Johannesburg - People following developments in government via social media should do so through authentic accounts linked to departments' websites, an official said on Monday.
“Government communications is aware that a number of fake accounts have emerged following President Jacob Zuma's announcement of the new national executive,” government spokeswoman Phumla Williams said in a statement.
“Government wishes to clarify that people wanting to follow developments around the new Cabinet on social media are advised to access Twitter and Facebook accounts via the respective departmental websites.”
The official Twitter and Facebook accounts were placed and linked to official websites of different government departments, she said.
Earlier, the Treasury warned of a fake Twitter account claiming to be that of newly appointed Finance Minister Nhlanhla Nene.
“Minister Nene does not have a twitter account,” spokesman Zwikhodo Netshituni said in a statement on Monday.
“...The twitter account with a handle (at)NhlanhlaNeneZA is counterfeit.”
The account with over 3000 followers has tweeted 20 times and has a picture of Nene on its profile.
The last tweet read: “They also said that (at)Julius_S_Malema is a fake account. When ever someone seems to not follow the status quo, they try to silence him.”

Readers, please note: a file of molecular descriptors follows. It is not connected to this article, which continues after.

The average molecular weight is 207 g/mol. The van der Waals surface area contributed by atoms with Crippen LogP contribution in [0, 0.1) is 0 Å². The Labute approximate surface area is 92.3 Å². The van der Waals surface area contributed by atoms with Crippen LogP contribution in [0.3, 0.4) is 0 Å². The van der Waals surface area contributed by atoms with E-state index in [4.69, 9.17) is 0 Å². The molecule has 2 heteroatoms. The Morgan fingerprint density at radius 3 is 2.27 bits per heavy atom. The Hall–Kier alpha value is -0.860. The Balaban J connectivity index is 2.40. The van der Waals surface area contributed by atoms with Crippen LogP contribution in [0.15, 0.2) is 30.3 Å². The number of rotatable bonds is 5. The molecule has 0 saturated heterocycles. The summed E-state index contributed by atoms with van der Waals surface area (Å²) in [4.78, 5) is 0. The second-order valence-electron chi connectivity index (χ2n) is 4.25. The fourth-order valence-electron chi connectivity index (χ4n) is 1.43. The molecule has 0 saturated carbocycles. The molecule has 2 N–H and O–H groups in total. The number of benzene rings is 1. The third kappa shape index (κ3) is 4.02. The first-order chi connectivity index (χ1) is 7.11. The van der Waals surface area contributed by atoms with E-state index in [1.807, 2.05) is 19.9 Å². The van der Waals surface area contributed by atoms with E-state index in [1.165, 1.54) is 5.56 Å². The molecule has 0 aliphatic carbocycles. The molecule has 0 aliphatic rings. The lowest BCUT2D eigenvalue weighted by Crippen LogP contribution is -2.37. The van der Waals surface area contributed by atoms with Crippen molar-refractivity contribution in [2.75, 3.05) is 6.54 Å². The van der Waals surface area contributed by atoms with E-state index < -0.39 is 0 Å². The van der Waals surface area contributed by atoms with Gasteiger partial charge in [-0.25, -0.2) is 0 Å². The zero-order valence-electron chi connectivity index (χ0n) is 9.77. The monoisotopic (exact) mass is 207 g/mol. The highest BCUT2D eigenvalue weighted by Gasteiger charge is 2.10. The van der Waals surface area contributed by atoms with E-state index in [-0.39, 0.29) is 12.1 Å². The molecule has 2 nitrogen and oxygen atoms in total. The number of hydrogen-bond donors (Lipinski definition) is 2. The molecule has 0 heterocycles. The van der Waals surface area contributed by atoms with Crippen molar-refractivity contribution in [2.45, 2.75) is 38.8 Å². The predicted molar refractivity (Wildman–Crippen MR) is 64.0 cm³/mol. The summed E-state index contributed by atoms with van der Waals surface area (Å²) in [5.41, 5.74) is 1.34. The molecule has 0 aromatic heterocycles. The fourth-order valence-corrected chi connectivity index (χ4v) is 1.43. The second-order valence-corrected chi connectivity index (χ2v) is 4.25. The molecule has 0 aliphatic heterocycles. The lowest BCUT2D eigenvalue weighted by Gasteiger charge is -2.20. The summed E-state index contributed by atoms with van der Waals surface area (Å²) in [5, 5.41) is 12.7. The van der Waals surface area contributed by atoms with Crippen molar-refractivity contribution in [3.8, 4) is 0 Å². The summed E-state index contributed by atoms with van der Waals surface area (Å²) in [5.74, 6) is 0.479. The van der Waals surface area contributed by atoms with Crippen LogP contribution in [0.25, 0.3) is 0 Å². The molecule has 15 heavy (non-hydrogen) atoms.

Another tweet read: “We're a great nation with an abundance of resources. Imagine if we, civil servants, did as paid to do - we'd be so far ahead as a country.”
Another said: “My brains did not fallout when I fell off that chair. I won't collapse the SA economy. Have faith in me, fellow South Africans.”
In 2008, a video clip of a chair breaking under Nene, Parliament's then finance committee chairman, during a television interview made world news.
The clip was viewed over 279 000 times on YouTube and his fall made it to the BBC and the Telegraph's websites. The video also did the rounds on facebook and Twitter, and was the subject of debate on radio talk shows.
Nene was being filmed in an interview on SABC2's “View from the House” when a cracking sound was heard, but he continued talking.
This was followed by another cracking sound and he fell to the floor, scrabbling at the table briefly, as the chair collapsed under him.
Williams said the fake accounts were established under the pretext of being official accounts using the South African Coat of Arms and names of appointed ministers.
“Government calls on those establishing these accounts to desist from impersonating government leaders and using these valuable communication platforms to try to confuse the people of South Africa,” she said.